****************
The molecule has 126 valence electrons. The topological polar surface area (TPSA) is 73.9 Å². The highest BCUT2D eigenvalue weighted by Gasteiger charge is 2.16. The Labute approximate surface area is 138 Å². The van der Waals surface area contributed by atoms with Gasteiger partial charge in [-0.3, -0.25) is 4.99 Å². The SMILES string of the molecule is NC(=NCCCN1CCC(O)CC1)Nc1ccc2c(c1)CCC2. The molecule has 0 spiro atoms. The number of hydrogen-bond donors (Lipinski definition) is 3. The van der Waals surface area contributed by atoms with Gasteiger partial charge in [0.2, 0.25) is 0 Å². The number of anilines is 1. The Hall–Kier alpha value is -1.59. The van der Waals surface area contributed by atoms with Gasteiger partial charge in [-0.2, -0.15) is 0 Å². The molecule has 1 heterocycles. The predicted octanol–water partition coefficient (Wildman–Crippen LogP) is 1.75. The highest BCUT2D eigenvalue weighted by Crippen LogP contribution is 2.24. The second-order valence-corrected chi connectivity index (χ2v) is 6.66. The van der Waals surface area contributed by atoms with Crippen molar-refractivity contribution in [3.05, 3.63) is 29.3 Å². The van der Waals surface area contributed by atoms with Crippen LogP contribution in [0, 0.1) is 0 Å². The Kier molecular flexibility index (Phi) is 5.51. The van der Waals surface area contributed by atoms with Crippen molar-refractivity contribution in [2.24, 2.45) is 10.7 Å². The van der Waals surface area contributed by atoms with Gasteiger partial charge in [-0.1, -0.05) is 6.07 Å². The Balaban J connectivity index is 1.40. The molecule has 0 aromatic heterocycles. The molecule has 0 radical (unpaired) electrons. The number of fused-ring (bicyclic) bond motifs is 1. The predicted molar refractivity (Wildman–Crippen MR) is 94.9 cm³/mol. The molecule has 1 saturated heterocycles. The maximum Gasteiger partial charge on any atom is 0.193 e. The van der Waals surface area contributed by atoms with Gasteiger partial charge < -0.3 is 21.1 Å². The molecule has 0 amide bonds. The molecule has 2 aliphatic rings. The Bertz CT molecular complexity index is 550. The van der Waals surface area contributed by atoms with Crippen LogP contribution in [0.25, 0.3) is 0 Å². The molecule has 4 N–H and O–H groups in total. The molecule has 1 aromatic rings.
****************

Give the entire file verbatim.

The molecule has 126 valence electrons. The topological polar surface area (TPSA) is 73.9 Å². The highest BCUT2D eigenvalue weighted by Gasteiger charge is 2.16. The Labute approximate surface area is 138 Å². The van der Waals surface area contributed by atoms with Gasteiger partial charge in [-0.3, -0.25) is 4.99 Å². The SMILES string of the molecule is NC(=NCCCN1CCC(O)CC1)Nc1ccc2c(c1)CCC2. The molecule has 0 spiro atoms. The number of hydrogen-bond donors (Lipinski definition) is 3. The van der Waals surface area contributed by atoms with Gasteiger partial charge in [0.2, 0.25) is 0 Å². The number of anilines is 1. The Hall–Kier alpha value is -1.59. The van der Waals surface area contributed by atoms with Gasteiger partial charge in [-0.2, -0.15) is 0 Å². The molecule has 1 heterocycles. The predicted octanol–water partition coefficient (Wildman–Crippen LogP) is 1.75. The highest BCUT2D eigenvalue weighted by Crippen LogP contribution is 2.24. The second-order valence-corrected chi connectivity index (χ2v) is 6.66. The van der Waals surface area contributed by atoms with Crippen molar-refractivity contribution in [3.05, 3.63) is 29.3 Å². The van der Waals surface area contributed by atoms with Crippen LogP contribution in [0, 0.1) is 0 Å². The Kier molecular flexibility index (Phi) is 5.51. The van der Waals surface area contributed by atoms with Crippen molar-refractivity contribution in [2.24, 2.45) is 10.7 Å². The van der Waals surface area contributed by atoms with Gasteiger partial charge in [-0.1, -0.05) is 6.07 Å². The Balaban J connectivity index is 1.40. The molecule has 0 aromatic heterocycles. The molecule has 0 radical (unpaired) electrons. The number of fused-ring (bicyclic) bond motifs is 1. The predicted molar refractivity (Wildman–Crippen MR) is 94.9 cm³/mol. The molecule has 1 saturated heterocycles. The maximum Gasteiger partial charge on any atom is 0.193 e. The van der Waals surface area contributed by atoms with Gasteiger partial charge < -0.3 is 21.1 Å². The molecule has 0 amide bonds. The molecule has 2 aliphatic rings. The Bertz CT molecular complexity index is 550. The van der Waals surface area contributed by atoms with Crippen LogP contribution in [0.25, 0.3) is 0 Å². The molecule has 4 N–H and O–H groups in total. The molecule has 1 aromatic rings.